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A road sign from Arizona:

Arizona using metric?

Came across this from the web, found it curious. Traditionally the US, Burma and Liberia, I believe, don't use metric. But there are metric road signs in Arizona?

  • Comments are not for extended discussion; this conversation has been moved to chat. – Mark Mayo May 11 '18 at 14:39
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    You could try drawing a circle of radius 4km centered at Amado, a circle of radius 29km centered at Green Valley, and a circle of radius 67km centered at Tucson, and then (triangulating) see where all three circles meet. – Fixed Point May 11 '18 at 20:05
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    @FixedPoint Won't be precise since they're road miles, not straight-line miles. Amado is so small anyway, there's only one highway through it, and road signs only show what's in front of you, so it's I-19 4 km south of Amado. (Technically it's trilaterating since you aren't measuring angles) – user71659 May 11 '18 at 21:35
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    Burma went metric. – Harper May 12 '18 at 0:00
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    @Harper Congrats, Burma – Hagen von Eitzen May 12 '18 at 12:11
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That photo looks like I-19 in Arizona, America's only metric road (more from Atlas Obscura).

Congress passed the Metric Conversion Act in 1975, the last time the US had a serious metric system push, and various tests were carried out to start the conversion process. I-19 in Arizona was one of the test sites. After widespread opposition ("Forcing the American people to convert to the metric system goes against our democratic principles" is a quote from Chuck Grassley in 1977, and the guy has not mellowed out since then), the Metric Board was eventually disbanded.

But the locals like it:

Our bosses at the Arizona Department of Transportation have tried to change I-19's signs back to miles before. The signs have to be replaced periodically anyway. But businesses along the highway say doing so would make their shops harder to find, since the exit numbers would also change.

They tried to change the signs back to miles as recently as 2009, but there was local opposition that put the plan on hold. The issue came up again in 2014, still without any change.

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Appears as though it was a timing situation when it was built, during a brief law change.

Gizmodo has an article on it:

That made sense in 1980, when I-19's signs first went up and when US was near the peak of its flirtation with the metric system. Five years earlier, President Ford had signed the Metric Conversion Act, declaring the metric system "the preferred system of weights and measures for United States trade and commerce" and establishing United States Metric Board to guide the conversion. Schoolchildren dutifully learned their kilograms and centimetres.

But the Metric Conversion Act was only voluntary, and there was far too much inertia to change every single label in the country voluntarily. Reagan disbanded the Metric Board in 1982. Instead of leading the charge into brave new metric system, Arizona's highway is a reminder of a failed experiment.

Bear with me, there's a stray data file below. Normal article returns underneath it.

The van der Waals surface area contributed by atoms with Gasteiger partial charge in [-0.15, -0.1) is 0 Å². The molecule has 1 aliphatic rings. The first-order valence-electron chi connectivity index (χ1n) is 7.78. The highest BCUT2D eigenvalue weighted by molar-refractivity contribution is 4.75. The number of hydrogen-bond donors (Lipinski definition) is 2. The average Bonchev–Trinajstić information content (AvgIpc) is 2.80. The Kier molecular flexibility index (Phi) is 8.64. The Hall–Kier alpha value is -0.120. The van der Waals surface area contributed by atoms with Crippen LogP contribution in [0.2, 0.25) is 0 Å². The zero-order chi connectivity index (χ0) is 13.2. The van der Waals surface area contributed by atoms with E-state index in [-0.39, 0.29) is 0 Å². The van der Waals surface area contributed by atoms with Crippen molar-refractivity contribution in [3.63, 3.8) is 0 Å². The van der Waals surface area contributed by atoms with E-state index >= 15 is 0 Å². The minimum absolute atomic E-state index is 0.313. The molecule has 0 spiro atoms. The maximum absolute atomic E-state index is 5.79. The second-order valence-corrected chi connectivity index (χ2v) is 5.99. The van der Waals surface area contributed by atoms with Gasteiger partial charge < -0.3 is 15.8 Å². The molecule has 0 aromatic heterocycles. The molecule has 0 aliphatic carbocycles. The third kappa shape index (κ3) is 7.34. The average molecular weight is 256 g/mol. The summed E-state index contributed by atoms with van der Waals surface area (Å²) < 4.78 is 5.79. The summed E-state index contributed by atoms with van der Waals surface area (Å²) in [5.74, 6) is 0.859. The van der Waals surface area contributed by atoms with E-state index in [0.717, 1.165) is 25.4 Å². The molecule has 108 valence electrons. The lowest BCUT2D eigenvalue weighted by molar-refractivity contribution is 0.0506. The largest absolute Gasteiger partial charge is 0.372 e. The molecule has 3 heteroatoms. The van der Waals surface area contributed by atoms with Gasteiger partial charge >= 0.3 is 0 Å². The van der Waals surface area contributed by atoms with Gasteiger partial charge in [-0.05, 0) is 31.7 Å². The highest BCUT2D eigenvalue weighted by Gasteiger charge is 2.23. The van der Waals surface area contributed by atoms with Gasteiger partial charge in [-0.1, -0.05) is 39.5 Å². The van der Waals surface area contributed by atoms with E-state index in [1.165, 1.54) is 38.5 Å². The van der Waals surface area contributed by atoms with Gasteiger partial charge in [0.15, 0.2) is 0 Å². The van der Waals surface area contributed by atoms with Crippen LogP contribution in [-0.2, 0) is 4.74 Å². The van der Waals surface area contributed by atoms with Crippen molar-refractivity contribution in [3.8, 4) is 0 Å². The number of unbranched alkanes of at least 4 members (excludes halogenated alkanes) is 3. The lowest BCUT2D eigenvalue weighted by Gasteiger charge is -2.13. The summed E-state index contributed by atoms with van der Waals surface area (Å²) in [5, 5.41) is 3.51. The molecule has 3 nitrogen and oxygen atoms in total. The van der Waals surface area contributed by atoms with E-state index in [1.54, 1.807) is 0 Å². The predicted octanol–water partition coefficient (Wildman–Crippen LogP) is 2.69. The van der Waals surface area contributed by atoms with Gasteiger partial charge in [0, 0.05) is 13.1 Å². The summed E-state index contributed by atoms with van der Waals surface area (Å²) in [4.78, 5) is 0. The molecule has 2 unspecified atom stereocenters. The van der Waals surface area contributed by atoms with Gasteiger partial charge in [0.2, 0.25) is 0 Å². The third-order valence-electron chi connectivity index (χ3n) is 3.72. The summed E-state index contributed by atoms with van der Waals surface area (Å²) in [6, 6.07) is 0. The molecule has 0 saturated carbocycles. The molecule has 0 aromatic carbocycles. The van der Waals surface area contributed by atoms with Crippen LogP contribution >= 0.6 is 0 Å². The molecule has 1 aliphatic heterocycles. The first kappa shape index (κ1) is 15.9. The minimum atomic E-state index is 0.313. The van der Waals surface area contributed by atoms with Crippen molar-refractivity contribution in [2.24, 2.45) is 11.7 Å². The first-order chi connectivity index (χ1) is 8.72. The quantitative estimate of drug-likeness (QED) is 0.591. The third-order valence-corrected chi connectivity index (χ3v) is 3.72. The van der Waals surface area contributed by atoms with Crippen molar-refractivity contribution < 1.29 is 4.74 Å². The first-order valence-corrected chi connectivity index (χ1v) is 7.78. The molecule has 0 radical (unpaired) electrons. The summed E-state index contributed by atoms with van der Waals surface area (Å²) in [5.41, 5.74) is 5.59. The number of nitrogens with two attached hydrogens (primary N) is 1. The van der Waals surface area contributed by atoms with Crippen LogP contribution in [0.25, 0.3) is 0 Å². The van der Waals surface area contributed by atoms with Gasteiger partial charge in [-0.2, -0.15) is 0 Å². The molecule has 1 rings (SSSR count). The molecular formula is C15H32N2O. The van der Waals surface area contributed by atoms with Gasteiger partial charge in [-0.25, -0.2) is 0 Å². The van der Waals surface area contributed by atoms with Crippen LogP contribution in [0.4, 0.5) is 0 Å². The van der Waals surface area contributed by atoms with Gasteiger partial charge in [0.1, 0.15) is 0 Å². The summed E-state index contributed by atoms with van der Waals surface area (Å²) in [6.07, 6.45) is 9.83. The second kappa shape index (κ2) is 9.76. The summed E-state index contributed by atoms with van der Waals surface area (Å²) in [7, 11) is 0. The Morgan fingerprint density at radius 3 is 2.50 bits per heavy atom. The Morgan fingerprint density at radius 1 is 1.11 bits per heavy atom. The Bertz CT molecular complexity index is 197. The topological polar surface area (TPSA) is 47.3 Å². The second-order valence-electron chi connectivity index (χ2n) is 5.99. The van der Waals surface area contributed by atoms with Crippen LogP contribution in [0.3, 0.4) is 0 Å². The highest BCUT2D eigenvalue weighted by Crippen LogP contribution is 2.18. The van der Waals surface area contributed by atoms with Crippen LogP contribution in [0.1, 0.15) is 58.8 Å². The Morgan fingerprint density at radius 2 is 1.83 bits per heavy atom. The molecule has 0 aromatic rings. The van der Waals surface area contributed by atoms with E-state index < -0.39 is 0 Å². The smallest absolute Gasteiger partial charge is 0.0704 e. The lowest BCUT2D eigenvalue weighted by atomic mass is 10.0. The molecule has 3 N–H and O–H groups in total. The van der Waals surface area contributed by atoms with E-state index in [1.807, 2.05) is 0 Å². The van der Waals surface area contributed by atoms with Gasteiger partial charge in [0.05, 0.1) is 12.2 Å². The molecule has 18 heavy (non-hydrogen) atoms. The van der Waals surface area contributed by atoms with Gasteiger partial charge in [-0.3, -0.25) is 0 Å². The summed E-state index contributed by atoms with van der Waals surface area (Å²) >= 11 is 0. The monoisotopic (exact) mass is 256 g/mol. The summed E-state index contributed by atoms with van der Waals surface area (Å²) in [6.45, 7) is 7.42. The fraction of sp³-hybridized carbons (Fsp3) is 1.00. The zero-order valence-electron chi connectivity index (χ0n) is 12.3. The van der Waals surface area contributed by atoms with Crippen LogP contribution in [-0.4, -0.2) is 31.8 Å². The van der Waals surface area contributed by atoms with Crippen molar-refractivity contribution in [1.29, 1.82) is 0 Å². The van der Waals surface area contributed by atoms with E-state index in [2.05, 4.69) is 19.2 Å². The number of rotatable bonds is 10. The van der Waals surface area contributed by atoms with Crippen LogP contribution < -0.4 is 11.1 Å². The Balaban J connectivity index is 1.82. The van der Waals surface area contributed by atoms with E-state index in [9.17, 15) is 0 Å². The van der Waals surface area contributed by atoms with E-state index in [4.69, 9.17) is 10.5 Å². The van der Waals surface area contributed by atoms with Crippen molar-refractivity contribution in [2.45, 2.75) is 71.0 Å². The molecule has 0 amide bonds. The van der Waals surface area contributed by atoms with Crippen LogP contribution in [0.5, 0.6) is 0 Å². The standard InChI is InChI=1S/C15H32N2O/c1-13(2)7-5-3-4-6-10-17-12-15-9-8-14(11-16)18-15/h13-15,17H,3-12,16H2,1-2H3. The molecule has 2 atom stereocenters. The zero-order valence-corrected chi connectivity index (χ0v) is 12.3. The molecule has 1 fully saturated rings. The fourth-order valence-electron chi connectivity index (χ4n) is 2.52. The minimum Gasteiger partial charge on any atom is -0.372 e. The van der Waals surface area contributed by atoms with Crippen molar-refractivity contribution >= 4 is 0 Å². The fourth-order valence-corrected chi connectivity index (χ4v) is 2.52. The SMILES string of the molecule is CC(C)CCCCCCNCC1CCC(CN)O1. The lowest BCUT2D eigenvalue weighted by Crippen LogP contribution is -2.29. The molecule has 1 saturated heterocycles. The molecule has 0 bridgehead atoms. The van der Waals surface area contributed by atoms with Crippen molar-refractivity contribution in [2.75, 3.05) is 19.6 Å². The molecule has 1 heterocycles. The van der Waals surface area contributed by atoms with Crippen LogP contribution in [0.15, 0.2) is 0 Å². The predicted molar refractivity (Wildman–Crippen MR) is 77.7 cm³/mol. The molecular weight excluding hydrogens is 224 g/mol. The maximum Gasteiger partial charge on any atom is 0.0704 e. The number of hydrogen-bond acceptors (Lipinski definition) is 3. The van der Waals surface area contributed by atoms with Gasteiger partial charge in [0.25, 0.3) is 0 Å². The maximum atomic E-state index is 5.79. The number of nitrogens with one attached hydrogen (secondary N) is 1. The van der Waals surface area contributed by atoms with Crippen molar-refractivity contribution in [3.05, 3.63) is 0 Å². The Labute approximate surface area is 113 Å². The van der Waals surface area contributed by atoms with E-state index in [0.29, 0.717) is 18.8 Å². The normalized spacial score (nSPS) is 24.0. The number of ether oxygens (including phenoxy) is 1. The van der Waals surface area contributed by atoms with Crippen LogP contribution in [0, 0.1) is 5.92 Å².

2

I'm willing to bet that this sign is from a place close to the Mexican border. I live in San Diego, CA, a city close to the Mexican border, and I've seen a few road signs in my area with metric units (actually, both metric and Customary units).

The reason why those metric signs exist is because frequently, people driving on those roads are often tourists from Mexico, driving cars that were built for the metric system (speedometer and odometer measure in metric units). This sign was put up for the benefit of people who are driving such cars, especially older cars that lack alternate scales for the Customary system.

You might even see similar signs in places close to the Canadian border, especially in areas frequented by Canadian tourists.

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    No, UK still uses miles/yards and MPH on their signs. Weight limits are in metric tons (<2% off a imperial ton anyway). Length and height limits are foot-inch but are now migrating to dual units. – user71659 May 11 '18 at 4:22
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    It's worth noting that the first sentence of this post (as it was at the time I commented, though it's since been removed) is literally correct. Whilst the UK still continues to use imperial units in certain contexts, the imperial and US Customary Unit systems are not the same, and confusion can arise if wrong assumptions are made. Myanmar also uses imperial units, though it's transitioning to SI. – MadHatter May 11 '18 at 7:59
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    @PLL But miles aren't miles :D Ask someone in the US to drive 400 miles, and they'd be like OK that's just going to the other end of the state, whereas in the UK they'd respond .. jeez you want me to drive half the length of the UK?!?!?!?! – Peter M May 11 '18 at 11:51
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    @PeterM, no, that's only halfway across the state. ;-) – shoover May 11 '18 at 15:23
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    @psmears Specifically, the difference is about 2 parts per million, so, in practice, no one cares which one they're using. Surveyors would probably care the most, but even they don't care in practice, since their equipment usually isn't that precise, anyway. – reirab May 11 '18 at 16:48

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